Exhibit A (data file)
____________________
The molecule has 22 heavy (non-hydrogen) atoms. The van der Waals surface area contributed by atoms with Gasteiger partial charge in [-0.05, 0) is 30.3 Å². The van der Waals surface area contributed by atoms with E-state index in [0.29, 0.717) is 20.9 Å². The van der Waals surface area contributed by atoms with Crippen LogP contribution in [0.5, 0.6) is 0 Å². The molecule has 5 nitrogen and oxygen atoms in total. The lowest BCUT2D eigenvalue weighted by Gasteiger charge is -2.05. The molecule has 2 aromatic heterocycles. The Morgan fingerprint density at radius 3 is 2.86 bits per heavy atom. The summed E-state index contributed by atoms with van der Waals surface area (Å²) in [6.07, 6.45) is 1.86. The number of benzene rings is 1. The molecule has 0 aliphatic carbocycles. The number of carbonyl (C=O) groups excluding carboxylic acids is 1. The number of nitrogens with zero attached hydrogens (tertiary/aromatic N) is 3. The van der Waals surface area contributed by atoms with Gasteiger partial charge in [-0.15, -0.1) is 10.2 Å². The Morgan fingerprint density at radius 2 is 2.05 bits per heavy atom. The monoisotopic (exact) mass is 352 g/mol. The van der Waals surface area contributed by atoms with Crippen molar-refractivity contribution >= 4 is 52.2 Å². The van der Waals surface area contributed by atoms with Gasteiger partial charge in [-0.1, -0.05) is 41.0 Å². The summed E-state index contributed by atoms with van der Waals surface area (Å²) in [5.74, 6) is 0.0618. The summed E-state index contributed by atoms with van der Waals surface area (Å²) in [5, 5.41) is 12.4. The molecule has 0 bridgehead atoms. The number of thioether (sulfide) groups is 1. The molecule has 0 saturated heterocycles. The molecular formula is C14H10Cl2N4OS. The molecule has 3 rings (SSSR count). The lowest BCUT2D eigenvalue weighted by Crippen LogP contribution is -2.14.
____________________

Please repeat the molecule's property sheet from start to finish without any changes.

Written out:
The molecule has 22 heavy (non-hydrogen) atoms. The van der Waals surface area contributed by atoms with Gasteiger partial charge in [-0.05, 0) is 30.3 Å². The van der Waals surface area contributed by atoms with E-state index in [0.29, 0.717) is 20.9 Å². The van der Waals surface area contributed by atoms with Crippen LogP contribution in [0.5, 0.6) is 0 Å². The molecule has 5 nitrogen and oxygen atoms in total. The lowest BCUT2D eigenvalue weighted by Gasteiger charge is -2.05. The molecule has 2 aromatic heterocycles. The Morgan fingerprint density at radius 3 is 2.86 bits per heavy atom. The summed E-state index contributed by atoms with van der Waals surface area (Å²) in [6.07, 6.45) is 1.86. The number of benzene rings is 1. The molecule has 0 aliphatic carbocycles. The number of carbonyl (C=O) groups excluding carboxylic acids is 1. The number of nitrogens with zero attached hydrogens (tertiary/aromatic N) is 3. The van der Waals surface area contributed by atoms with Gasteiger partial charge in [-0.15, -0.1) is 10.2 Å². The Morgan fingerprint density at radius 2 is 2.05 bits per heavy atom. The monoisotopic (exact) mass is 352 g/mol. The van der Waals surface area contributed by atoms with Crippen molar-refractivity contribution >= 4 is 52.2 Å². The van der Waals surface area contributed by atoms with Gasteiger partial charge in [-0.1, -0.05) is 41.0 Å². The summed E-state index contributed by atoms with van der Waals surface area (Å²) in [5.74, 6) is 0.0618. The summed E-state index contributed by atoms with van der Waals surface area (Å²) in [5, 5.41) is 12.4. The molecule has 0 bridgehead atoms. The number of thioether (sulfide) groups is 1. The molecule has 0 saturated heterocycles. The molecular formula is C14H10Cl2N4OS. The molecule has 3 rings (SSSR count). The lowest BCUT2D eigenvalue weighted by Crippen LogP contribution is -2.14.